However you do have to be careful about not leaving USB sticks and SD cards plugged in; some of the power savings come from how aggressive Windows 8 is about turning off ports that aren't in use, so leaving a USB stick in when you're done using it makes a noticeable difference in battery life.
Battery life is one of the areas where new PCs will do better than today's hardware as well. Microsoft is pushing PC makers to use low-power memory, higher capacity SSDs and GPUs and networking hardware that can take more of the load off the CPU, by making them requirements for the new Connected Standby state. This new state lets your PC stay on with the screen off (like a phone) and stay up-to-date with messages (in a Metro-style app) without running down the battery.
The great news is that this power saving is not just for Windows RT tablets and notebooks; it works on x86 PCs as long as they have a low-power integrated 'System on Chip' CPU and matching low-power components.
Fixing Windows 8 without reformatting
If you don't have a real department with a helpdesk to sort things out, the new options for fixing your PC will be welcome. You can refresh your system, reinstalling Windows without losing your files, your user account or your Metro apps.
Unfortunately desktop apps get deleted in a refresh but it's not hard to create an image with your installed desktop apps as well and use that to refresh with, so you can get your PC setup the way you like and keep it that way. And if someone leaves and you need to pass their PC on to another employee, removing all trace of the old user and setting up a clean copy of Windows is just as easy.
Stay connected with Windows 8
Improved networking and especially better mobile broadband will also be a big help to business users. Wi-Fi in Windows 8 is smarter; it checks the throughput of different Wi-Fi connections rather than just the signal strength and will automatically connect you to the one that gives you better bandwidth rather than just the one that's nearest.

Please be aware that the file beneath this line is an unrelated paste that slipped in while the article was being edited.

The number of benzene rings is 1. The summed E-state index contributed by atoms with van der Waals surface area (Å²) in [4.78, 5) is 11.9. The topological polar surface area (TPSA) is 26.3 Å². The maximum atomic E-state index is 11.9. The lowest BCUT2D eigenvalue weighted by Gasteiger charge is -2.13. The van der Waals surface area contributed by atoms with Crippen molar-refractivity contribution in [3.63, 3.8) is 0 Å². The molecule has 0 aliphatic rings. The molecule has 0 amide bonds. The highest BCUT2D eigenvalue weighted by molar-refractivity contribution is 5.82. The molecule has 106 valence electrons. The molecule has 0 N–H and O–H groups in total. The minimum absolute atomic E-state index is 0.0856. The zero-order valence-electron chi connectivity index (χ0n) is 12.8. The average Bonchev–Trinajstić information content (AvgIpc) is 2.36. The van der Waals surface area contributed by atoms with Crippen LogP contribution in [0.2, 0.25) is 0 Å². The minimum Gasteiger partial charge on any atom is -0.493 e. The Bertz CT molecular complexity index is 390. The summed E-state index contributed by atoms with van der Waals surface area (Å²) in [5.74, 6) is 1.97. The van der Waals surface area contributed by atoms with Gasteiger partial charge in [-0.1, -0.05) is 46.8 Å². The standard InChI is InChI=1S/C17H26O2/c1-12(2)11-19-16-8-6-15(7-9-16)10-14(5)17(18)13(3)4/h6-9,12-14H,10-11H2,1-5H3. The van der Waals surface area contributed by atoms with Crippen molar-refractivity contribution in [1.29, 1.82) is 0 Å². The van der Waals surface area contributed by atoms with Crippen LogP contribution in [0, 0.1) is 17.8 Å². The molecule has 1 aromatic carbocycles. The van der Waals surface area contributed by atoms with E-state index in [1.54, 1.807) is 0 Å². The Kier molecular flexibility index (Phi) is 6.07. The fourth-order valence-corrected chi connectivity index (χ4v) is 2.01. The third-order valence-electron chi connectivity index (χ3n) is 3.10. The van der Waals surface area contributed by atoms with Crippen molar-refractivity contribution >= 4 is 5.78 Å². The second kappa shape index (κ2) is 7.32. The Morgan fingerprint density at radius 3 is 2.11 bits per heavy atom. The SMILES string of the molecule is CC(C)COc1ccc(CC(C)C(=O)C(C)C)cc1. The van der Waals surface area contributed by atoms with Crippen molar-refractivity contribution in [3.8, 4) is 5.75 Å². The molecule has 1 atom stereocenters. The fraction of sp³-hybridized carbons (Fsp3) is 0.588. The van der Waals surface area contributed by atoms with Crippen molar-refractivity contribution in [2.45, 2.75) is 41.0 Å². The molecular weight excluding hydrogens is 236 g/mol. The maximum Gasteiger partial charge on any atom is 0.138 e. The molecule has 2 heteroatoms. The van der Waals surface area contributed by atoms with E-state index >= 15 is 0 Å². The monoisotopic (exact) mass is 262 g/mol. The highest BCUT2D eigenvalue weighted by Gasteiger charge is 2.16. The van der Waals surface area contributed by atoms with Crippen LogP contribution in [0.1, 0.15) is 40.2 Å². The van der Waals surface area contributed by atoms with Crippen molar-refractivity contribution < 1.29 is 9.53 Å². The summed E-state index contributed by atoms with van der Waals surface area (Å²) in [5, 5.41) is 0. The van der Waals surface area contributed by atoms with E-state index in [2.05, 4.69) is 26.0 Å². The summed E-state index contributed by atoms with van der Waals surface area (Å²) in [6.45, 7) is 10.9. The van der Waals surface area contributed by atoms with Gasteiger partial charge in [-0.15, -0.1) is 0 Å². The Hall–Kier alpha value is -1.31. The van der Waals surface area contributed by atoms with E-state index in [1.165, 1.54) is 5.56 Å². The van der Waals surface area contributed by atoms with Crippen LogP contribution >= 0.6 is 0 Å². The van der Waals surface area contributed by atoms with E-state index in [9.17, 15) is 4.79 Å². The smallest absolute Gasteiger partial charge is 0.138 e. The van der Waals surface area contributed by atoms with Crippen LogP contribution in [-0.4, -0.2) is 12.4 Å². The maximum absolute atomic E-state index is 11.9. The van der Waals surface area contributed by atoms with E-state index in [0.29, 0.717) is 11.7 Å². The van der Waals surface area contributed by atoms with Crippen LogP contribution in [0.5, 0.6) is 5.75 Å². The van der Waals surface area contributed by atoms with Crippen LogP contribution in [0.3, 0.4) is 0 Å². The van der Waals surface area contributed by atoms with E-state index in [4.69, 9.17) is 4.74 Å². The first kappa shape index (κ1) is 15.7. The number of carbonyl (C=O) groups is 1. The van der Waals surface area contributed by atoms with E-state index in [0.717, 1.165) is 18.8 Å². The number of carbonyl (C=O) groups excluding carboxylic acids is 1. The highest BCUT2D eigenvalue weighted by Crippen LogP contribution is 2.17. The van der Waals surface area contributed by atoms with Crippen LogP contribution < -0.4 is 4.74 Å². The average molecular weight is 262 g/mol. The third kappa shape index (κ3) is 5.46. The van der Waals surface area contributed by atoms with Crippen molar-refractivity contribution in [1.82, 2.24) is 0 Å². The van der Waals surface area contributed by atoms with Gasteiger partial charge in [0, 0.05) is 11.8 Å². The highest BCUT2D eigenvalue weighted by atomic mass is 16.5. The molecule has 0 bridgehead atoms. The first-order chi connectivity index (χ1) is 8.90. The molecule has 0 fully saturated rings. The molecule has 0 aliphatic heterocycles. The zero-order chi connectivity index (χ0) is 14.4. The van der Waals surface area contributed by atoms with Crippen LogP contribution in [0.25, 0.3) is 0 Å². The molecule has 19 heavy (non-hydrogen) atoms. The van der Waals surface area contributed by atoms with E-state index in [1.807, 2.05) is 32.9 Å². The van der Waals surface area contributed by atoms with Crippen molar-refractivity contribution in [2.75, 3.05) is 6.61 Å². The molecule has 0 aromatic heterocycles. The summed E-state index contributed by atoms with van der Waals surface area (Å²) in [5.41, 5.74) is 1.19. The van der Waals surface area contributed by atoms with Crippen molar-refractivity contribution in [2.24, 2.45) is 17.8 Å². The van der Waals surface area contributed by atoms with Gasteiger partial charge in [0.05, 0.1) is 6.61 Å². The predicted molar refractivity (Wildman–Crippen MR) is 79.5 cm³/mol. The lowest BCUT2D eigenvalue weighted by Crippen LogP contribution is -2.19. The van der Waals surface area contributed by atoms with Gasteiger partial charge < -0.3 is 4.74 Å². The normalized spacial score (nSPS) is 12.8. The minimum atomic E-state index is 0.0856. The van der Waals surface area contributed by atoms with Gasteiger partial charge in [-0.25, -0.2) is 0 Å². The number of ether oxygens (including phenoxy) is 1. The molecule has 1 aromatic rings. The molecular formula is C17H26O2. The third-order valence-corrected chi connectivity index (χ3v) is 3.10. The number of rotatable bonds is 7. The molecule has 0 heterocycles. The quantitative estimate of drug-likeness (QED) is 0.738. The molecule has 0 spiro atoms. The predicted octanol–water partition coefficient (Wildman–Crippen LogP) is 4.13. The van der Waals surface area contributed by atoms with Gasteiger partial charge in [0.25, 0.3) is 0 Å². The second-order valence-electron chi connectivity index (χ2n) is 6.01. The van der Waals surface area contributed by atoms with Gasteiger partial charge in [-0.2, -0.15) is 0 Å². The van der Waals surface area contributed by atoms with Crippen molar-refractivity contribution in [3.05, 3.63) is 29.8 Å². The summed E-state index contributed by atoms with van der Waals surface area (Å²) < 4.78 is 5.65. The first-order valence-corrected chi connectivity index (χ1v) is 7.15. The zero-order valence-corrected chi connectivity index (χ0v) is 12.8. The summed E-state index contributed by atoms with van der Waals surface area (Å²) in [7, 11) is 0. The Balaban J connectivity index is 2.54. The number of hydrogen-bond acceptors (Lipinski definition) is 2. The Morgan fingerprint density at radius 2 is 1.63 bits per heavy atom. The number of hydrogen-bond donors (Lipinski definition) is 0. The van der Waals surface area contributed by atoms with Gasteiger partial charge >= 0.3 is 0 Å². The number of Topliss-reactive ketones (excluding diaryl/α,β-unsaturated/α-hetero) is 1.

In our tests, especially in Release Preview, Windows 8 is faster to get a Wi-Fi connection than Windows 7 and faster to switch to using Wi-Fi if you pull out your Ethernet cable (or the router fails).
If you have two network connections Windows 8 is far better at switching to using the faster connection even if it's not the first one you connected to.
Windows 8 also comes with an Airplane Mode; like a phone, this turns off all the radios at once (handy on a plane or for saving battery, although it only works if you have the right drivers – in Airplane Mode a Bluetooth keyboard still worked on our test Samsung Series 7 tablet that we upgraded to Release Preview).
Better support for Wi-Fi
Given the cost of both Wi-Fi in business hotels and mobile roaming, the Wi-Fi Direct support in Windows 8 should be particularly welcome to business travellers, although it's going to need specific software to make it work and there's no sign of Microsoft building an app into Windows directly.
Wi-Fi Direct is a standard for letting your PC connect both to a wireless access point and to Wi-Fi enabled devices using a single Wi-Fi card; that lets your PC connect to the hotel Wi-Fi network and share that with your phone or tablet instead of you having to pay again for each device.
Mobile broadband in Windows 8 gets similar improvements; you connect far more quickly than in Windows 7 and setup is much simpler. Windows 8 builds in far more of the drivers needed for mobile broadband so you can get online straight away rather than having to spend 15 minutes installing large apps that make unhelpful configuration changes (T-Mobile once included mobile broadband compression software with 3G dongles that stopped Wi-Fi connections working).
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Mary (Twitter, Google+, website) started her career at Future Publishing, saw the AOL meltdown first hand the first time around when she ran the AOL UK computing channel, and she's been a freelance tech writer for over a decade. She's used every version of Windows and Office released, and every smartphone too, but she's still looking for the perfect tablet. Yes, she really does have USB earrings.